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About endoscopy

An endoscopy is a procedure to examine the inside of your body. A thin telescope with a light and video camera at the end, called an endoscope, is used to do this.

There are different types of endoscopes. The name depends on which part of your body the endoscope will look at. For example, a gastrointestinaI endoscopy (gastroscopy) looks at part of your digestive system, such as your stomach and small bowel.

How can I prepare for my endoscopy?

Your doctor or surgeon will explain how to prepare and what will happen during the procedure. Your hospital may ask you not to eat or drink anything for a set time before it.

When you go for your endoscopy, take a list of any medicines you are currently taking. You may need to arrange to have someone take you home after the procedure.

What happens during my endoscopy?

Before the endoscopy procedure, your doctor will talk you through the process and ask you to sign a consent form.

The procedure is usually performed under local anaesthesia. This will numb the area and completely block any pain. You may be offered a sedative. This will help you to relax and relieve anxiety.

Your doctor may place the endoscope tube through a natural opening in your body. For example, if you're having a gastroscopy, he or she will pass the endoscope down your throat. Alternatively, a surgeon will need to make a cut to pass the endoscope through. For example, if you're having an endoscopy of your knee (arthroscopy), your surgeon will make some cuts in your knee.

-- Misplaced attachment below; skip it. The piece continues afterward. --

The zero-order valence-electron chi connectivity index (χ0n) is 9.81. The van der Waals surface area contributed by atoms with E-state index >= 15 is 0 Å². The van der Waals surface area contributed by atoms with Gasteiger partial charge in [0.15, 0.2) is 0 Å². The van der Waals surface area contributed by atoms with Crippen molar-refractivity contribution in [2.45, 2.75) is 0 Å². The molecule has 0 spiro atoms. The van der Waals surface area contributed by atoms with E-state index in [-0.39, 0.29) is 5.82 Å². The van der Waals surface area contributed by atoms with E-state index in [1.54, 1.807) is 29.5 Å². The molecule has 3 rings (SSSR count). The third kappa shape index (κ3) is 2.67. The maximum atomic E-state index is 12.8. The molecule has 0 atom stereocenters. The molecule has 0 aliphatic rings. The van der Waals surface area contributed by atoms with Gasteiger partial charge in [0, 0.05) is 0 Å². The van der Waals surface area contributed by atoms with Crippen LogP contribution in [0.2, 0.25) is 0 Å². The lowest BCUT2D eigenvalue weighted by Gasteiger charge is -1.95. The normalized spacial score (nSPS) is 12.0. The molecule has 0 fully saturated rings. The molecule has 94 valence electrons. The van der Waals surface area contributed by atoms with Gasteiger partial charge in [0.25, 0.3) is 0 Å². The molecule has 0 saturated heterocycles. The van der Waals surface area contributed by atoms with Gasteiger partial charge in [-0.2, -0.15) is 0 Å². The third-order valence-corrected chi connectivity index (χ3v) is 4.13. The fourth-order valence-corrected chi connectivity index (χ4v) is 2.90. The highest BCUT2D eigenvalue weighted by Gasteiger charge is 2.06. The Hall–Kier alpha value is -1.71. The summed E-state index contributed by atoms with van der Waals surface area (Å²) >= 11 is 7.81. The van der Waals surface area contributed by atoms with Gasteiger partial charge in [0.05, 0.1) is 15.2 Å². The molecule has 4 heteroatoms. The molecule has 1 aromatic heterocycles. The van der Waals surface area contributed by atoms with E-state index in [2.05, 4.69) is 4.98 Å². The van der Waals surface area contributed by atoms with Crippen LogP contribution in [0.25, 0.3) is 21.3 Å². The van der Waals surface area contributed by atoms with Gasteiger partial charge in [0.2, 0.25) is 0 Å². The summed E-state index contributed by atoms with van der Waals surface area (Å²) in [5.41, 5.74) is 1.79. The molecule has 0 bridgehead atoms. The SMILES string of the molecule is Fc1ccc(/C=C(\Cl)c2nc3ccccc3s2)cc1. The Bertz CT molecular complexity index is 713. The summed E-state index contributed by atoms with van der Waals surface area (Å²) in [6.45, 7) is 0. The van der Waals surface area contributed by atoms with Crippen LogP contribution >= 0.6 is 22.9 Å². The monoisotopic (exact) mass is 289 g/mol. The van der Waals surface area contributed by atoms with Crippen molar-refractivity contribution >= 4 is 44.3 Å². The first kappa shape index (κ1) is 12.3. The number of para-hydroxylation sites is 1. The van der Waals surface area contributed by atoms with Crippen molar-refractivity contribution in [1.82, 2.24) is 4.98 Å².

Your doctor or surgeon will look inside your body and examine areas of interest. He or she may take pieces of tissue (biopsies) during the procedure. Your doctor or surgeon might treat a problem at the same time.

The procedure usually takes around 30 minutes to an hour but this will depend on the type of endoscopy you have. You should be able to leave that day. However, if you have had a sedative, arrange to have someone take you home. 

Are there any complications or risks of my endoscopy?

As with every procedure, there are complications associated with endoscopy. Speak to your doctor or surgeon for more information.

Complications of endoscopy include bleeding, or an infection in the part of your body the endoscope was used to examine. It's also possible that one of your organs could be pierced or torn.

Recovering from endoscopy 

You should rest after an endoscopy for an hour or so until the effects of the local anaesthetic or sedative wear off. If you had a sedative, don't drive for 24 hours. If you had an arthroscopy, you may need to wait a few weeks. Ask your doctor or surgeon for advice.

Your recovery will depend on the type of endoscopy you had. For example, if you had a gastroscopy, your throat may feel sore for one or two days. If you had an arthroscopy, you may have some swelling for a few days.

How much does endoscopy cost?

For a guide to what you could pay for your treatment, click here.

What to do now

Once you have decided that you would like to be treated at an HCA hospital, or would like further information, here's what to do next:

  1. Call one of our advisors on + 44 (0) 20 7079 4399 or complete our web enquiry form.
  2. Check with your insurance company that your policy covers your treatment, and obtain authorisation.
  3. Visit or call your GP to obtain a referral letter and then call us to make an appointment to visit your chosen consultant and hospital at a time to suit you.
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